number of embryos transferred). Of those 34 embryos, only 8 individual pregnancies resulted (Column 5). Of those 8 pregnancies, 3, or 38%, ended in miscarriage, and 5, or 63%, went on to produce live offspring (Columns 6 and 7, respectively). Of the five lambs that were born alive, only 2 (40%) survived until the time of publication. In all, 2% of the 244 embryos created resulted in live offspring (Column 9), and 12.5% of the 34 embryos transferred into recipient female sheep resulted in live offspring (Column 8).

How to read Table 2:

Any given line in Table 2 gives an overview of the clinical outcomes of each animal reproductive cloning experiment. For example, in line 1, in the sheep nuclear transplantation experiments published by Campbell in 1996 (Column 7), no information was given concerning the defects seen in miscarried fetuses (Column 3) or about the characteristics of placentas from these pregnancies (Column 6). However, Columns 4 and 5 indicate that 2/5 of the cloned lambs produced in this experiment were healthy and normal, whereas 3/5 died of unknown causes.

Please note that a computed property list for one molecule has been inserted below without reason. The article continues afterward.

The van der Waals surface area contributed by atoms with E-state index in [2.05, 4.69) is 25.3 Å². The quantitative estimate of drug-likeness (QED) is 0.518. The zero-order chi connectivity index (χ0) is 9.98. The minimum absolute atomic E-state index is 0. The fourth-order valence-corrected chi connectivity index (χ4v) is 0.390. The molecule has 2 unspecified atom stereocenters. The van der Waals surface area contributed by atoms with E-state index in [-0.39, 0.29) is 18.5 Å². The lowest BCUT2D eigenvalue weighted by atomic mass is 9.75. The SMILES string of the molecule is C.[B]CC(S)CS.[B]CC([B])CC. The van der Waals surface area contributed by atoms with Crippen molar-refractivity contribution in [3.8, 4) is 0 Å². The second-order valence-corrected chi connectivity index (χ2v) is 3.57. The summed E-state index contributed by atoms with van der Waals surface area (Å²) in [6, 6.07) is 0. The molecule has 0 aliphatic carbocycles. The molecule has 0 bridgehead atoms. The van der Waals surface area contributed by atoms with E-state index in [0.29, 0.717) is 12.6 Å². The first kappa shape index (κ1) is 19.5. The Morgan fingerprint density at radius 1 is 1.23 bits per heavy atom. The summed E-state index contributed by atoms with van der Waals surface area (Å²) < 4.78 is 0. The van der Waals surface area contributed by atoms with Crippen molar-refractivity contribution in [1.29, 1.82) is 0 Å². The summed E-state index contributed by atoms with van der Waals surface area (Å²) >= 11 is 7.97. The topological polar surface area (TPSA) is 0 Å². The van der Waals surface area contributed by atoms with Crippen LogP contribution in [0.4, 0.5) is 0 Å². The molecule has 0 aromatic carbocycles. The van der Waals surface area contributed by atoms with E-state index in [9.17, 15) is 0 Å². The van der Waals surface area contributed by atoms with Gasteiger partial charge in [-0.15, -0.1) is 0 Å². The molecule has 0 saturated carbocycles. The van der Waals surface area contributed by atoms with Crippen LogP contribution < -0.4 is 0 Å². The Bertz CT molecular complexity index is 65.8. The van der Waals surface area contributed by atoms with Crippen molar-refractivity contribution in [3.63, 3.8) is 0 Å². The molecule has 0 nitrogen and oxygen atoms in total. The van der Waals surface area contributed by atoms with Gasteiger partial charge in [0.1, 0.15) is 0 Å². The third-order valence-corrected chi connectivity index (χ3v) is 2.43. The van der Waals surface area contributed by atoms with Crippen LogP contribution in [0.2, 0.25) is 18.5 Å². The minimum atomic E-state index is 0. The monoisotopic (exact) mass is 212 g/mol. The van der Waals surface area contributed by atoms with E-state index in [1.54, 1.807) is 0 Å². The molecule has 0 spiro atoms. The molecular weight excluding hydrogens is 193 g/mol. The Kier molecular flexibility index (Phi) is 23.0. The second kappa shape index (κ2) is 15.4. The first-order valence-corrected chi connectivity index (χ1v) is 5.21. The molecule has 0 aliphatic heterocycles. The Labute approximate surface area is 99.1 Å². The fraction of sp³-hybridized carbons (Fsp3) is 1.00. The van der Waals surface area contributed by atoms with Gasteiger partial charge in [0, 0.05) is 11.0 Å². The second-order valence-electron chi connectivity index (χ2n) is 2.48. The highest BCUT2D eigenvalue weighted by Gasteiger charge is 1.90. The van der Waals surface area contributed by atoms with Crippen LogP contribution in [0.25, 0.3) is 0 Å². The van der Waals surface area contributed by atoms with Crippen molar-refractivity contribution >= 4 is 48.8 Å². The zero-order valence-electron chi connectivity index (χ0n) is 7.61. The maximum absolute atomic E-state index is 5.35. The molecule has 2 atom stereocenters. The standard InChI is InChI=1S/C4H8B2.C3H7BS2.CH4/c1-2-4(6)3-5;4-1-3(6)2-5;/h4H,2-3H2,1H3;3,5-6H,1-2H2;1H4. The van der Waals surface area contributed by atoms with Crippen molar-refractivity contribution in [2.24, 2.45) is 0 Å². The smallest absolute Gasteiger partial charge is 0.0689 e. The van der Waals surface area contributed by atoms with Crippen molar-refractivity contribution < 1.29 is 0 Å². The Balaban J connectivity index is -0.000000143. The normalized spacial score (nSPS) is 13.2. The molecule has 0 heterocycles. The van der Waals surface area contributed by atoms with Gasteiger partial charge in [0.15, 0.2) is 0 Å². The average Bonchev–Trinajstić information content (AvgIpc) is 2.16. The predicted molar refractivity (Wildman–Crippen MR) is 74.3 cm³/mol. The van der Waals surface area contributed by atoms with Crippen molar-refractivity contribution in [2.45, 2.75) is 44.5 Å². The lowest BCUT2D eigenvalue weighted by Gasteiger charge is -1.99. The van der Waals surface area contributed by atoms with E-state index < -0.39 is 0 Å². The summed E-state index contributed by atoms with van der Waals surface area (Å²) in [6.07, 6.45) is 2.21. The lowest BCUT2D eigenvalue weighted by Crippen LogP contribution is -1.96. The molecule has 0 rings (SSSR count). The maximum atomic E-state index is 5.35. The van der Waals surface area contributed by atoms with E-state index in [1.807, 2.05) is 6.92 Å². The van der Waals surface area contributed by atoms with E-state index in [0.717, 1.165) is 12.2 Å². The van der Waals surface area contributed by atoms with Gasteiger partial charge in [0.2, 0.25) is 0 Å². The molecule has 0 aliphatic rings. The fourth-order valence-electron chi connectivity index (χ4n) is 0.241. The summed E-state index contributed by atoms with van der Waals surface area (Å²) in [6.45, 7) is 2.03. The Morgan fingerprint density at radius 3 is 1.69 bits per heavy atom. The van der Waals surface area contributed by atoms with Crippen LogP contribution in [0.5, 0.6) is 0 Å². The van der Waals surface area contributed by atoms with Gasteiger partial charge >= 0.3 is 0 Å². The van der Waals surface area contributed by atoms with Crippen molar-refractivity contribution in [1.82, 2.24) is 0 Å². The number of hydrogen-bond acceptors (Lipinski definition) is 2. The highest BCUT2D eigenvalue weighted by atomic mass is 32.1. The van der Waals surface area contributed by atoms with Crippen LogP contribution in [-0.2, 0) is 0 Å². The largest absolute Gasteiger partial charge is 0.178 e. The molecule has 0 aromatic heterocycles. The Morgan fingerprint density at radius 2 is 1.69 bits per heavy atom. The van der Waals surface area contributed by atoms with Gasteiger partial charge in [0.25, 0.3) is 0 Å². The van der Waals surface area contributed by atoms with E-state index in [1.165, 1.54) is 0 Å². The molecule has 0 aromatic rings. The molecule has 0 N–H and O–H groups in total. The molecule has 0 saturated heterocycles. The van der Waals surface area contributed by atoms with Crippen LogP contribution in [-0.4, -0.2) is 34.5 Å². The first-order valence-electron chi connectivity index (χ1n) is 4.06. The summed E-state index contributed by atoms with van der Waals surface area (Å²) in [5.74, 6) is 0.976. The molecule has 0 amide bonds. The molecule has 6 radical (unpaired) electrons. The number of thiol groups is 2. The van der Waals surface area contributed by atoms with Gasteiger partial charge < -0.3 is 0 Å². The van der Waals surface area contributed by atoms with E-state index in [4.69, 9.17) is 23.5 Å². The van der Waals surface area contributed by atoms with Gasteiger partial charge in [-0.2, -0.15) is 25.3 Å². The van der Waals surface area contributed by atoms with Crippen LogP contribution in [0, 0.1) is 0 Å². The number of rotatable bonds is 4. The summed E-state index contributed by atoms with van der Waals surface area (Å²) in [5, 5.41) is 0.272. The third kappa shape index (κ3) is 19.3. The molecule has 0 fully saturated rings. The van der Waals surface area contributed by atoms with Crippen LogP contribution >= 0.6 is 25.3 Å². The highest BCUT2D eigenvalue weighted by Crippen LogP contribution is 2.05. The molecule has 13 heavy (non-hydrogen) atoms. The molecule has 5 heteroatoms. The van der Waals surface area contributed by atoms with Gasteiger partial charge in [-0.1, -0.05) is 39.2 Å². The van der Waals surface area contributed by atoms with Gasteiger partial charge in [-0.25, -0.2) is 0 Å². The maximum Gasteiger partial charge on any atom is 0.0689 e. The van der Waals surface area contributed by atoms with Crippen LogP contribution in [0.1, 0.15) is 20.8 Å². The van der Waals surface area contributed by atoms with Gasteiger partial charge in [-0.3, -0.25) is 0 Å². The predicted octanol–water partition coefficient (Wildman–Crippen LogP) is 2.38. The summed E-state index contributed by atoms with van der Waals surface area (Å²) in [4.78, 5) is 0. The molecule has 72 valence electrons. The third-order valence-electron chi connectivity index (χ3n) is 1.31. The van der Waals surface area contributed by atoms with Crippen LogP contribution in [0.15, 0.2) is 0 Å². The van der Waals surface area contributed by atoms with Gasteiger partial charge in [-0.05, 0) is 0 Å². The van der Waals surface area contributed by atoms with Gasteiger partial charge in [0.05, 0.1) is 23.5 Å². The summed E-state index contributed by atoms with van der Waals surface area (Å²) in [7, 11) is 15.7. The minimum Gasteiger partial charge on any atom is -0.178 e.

Note about Figures 1, 2, and 3

Figures 1, 2, and 3 were generated based on data presented in Table 1. Certain experiments whose results are displayed in Table 1 were omitted from the graphs due to incomplete data for all categories displayed in the graphs. Data from reproductive cloning experiments using embryonic, fetal and adult cells as nucleus donors were included in these graphs.

The National Academies of Sciences, Engineering, and Medicine
500 Fifth St. N.W. | Washington, D.C. 20001

Copyright © National Academy of Sciences. All rights reserved.
Terms of Use and Privacy Statement